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Next, I get to know my characters. This was a collaboration between the publisher, Rob Broder and myself. We went back and forth several times to get Grandmother Thorn and Ojiisan just right.

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After finishing the page thumbnails, I work with layers and layers of tracing paper over my rough drawings to clean up the final drawings.

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After the final drawings, I transfer the characters onto paper to paint and then cut out.

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Then I pick out papers, colors, and textures that might go well with each page and start the process of piecing together.

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The parts for each layout are sometimes cut out like pattern pieces for a quilt.

I plan out the stitches and pre-poke the holes for any sewing that will need to be done. The paper would tear and I would never be able to get a needle through the layers if I didn’t.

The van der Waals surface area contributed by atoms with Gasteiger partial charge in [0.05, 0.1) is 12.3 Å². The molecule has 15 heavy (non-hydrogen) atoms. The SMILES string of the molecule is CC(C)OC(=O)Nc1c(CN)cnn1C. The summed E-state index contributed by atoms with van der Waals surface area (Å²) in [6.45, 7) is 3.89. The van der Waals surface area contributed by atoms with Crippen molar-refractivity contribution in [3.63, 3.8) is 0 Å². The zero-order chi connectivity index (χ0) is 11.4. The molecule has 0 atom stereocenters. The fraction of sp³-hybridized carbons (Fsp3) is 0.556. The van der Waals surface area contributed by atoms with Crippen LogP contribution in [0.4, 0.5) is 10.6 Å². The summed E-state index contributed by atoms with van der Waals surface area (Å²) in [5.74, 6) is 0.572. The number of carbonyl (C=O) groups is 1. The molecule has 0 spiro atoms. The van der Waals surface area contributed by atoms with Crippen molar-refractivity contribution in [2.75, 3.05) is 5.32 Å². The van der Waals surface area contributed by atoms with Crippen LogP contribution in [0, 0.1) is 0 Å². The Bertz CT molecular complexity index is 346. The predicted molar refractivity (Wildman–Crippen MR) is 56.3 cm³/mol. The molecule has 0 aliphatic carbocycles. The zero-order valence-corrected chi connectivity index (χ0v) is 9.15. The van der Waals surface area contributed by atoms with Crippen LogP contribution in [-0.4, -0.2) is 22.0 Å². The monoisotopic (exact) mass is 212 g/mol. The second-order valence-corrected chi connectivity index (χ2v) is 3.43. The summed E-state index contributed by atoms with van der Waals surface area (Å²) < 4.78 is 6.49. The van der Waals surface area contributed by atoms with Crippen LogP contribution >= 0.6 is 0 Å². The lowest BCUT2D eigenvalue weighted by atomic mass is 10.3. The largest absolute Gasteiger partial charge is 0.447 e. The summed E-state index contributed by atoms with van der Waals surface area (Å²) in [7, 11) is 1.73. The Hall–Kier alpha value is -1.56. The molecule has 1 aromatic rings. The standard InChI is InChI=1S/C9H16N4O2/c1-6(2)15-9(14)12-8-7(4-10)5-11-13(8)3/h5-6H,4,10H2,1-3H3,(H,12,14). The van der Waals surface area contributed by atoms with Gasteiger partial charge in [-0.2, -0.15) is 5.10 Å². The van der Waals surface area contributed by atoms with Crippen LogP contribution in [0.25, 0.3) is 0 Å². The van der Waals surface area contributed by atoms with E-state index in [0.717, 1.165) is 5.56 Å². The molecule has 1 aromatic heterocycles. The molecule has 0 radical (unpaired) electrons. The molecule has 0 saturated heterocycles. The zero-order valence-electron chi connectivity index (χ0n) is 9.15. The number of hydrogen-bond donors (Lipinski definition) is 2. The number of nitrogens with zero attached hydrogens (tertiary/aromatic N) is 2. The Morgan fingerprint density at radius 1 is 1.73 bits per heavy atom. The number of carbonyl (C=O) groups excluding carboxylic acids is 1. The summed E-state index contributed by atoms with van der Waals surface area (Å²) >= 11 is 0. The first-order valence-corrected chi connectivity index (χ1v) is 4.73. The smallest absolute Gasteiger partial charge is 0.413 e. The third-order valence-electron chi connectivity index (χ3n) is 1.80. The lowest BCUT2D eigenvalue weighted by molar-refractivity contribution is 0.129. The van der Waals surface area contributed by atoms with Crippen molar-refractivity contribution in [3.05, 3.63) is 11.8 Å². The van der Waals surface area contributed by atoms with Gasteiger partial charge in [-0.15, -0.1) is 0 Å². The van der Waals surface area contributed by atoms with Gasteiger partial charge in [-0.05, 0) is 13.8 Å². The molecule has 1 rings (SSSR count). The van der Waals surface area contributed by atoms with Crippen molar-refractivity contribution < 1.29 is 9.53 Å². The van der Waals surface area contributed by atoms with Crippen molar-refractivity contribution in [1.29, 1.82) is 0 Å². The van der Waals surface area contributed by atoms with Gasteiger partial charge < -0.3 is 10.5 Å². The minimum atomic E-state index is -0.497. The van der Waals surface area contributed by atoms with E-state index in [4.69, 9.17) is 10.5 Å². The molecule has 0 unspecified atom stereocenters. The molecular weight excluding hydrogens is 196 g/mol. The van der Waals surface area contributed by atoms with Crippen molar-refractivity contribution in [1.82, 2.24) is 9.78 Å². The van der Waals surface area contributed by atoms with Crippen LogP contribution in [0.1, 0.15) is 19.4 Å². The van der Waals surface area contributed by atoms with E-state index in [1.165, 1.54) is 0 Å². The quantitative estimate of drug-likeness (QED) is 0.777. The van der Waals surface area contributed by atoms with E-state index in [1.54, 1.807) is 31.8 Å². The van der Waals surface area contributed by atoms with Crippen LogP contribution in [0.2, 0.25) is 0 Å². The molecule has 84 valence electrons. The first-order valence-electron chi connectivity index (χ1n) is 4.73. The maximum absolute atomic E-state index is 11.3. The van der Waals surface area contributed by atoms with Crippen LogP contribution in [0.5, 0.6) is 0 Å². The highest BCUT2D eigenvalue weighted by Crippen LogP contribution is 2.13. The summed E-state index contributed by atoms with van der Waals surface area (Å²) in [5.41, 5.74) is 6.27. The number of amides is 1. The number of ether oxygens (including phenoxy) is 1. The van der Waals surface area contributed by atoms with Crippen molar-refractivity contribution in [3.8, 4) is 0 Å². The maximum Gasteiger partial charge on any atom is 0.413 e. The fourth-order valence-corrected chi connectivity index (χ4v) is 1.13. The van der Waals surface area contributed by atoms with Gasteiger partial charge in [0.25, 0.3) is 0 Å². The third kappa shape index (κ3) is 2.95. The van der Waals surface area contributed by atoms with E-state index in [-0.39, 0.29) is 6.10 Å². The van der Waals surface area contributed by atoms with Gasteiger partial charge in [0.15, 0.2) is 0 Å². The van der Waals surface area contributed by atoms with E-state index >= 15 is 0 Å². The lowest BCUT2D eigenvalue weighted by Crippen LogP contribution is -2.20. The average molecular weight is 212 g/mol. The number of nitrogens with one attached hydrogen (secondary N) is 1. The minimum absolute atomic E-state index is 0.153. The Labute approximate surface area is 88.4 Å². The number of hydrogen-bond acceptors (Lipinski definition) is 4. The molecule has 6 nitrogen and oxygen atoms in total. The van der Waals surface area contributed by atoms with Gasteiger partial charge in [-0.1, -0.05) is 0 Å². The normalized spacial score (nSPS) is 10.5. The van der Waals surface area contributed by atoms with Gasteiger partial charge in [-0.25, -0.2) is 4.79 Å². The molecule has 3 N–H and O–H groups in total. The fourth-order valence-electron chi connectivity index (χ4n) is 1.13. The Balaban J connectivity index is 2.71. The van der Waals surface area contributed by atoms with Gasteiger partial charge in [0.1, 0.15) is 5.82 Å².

From here, it’s all just a trial and error process of creating my “puzzle pieces” as I go. I mostly use Yes Paste to combine the parts of my illustrations. It works the best with all of the different materials and thicknesses of papers.

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For this final spread when we see Grandmother Thorn enjoying the beauty of her “imperfect” garden, I ended up having to color code the leaves so that I could keep track of all of the pieces when they were cut out! I thought that I might be truly crazy as I cut out each berry for that layout.

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Sometimes all of this detailed work and late nights will make me a little crazy, but luckily I have a little studio buddy (and very vocal art director) to keep me connected to the here and now. :)

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Who are some of your story heroes?

Johnny Boo books by James Kochalka, Hug Machine, XO, Ox, East Dragon West Dragon illustrated by Scott Cambell, The Sea Serpent and Me illustrator Catia Chien, comic book artist Chris Ware, Mouk, the Mr. Bud series by Carter Goodrich, and artist Souther Salazar.

What’s your favorite piece of art in your house?

I have an unframed print of James Jean’s called Chang’e. The arrows make me think about how changes can be painful but the figure looks so strong, that she can handle them. I also love the little gallery that has formed under my desk. My son and husband are the artists.